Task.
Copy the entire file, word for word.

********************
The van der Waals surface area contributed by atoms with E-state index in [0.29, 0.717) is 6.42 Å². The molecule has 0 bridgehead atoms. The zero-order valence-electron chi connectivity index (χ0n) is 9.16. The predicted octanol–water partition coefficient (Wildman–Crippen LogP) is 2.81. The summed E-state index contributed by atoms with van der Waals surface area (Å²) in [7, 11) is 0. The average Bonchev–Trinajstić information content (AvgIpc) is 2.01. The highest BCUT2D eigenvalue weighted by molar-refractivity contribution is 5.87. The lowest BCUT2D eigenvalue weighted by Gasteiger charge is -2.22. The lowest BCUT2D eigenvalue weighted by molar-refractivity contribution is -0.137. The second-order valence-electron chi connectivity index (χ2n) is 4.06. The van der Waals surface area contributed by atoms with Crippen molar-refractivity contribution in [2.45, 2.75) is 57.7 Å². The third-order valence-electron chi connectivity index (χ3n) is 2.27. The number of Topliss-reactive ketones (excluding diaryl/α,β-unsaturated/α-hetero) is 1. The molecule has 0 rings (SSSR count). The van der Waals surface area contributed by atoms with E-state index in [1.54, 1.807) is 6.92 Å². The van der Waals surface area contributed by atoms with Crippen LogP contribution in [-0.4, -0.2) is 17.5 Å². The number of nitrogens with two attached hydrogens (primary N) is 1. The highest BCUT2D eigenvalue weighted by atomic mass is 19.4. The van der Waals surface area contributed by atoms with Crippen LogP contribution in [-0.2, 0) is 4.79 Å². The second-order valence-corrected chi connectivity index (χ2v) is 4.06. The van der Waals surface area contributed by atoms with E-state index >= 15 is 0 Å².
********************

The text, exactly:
The van der Waals surface area contributed by atoms with E-state index in [0.29, 0.717) is 6.42 Å². The molecule has 0 bridgehead atoms. The zero-order valence-electron chi connectivity index (χ0n) is 9.16. The predicted octanol–water partition coefficient (Wildman–Crippen LogP) is 2.81. The summed E-state index contributed by atoms with van der Waals surface area (Å²) in [7, 11) is 0. The average Bonchev–Trinajstić information content (AvgIpc) is 2.01. The highest BCUT2D eigenvalue weighted by molar-refractivity contribution is 5.87. The lowest BCUT2D eigenvalue weighted by Gasteiger charge is -2.22. The lowest BCUT2D eigenvalue weighted by molar-refractivity contribution is -0.137. The second-order valence-electron chi connectivity index (χ2n) is 4.06. The van der Waals surface area contributed by atoms with Crippen molar-refractivity contribution in [2.45, 2.75) is 57.7 Å². The third-order valence-electron chi connectivity index (χ3n) is 2.27. The number of Topliss-reactive ketones (excluding diaryl/α,β-unsaturated/α-hetero) is 1. The molecule has 0 rings (SSSR count). The van der Waals surface area contributed by atoms with E-state index in [1.54, 1.807) is 6.92 Å². The van der Waals surface area contributed by atoms with Crippen LogP contribution in [-0.4, -0.2) is 17.5 Å². The number of nitrogens with two attached hydrogens (primary N) is 1. The highest BCUT2D eigenvalue weighted by atomic mass is 19.4. The van der Waals surface area contributed by atoms with Crippen LogP contribution in [-0.2, 0) is 4.79 Å². The second-order valence-corrected chi connectivity index (χ2v) is 4.06. The van der Waals surface area contributed by atoms with E-state index >= 15 is 0 Å².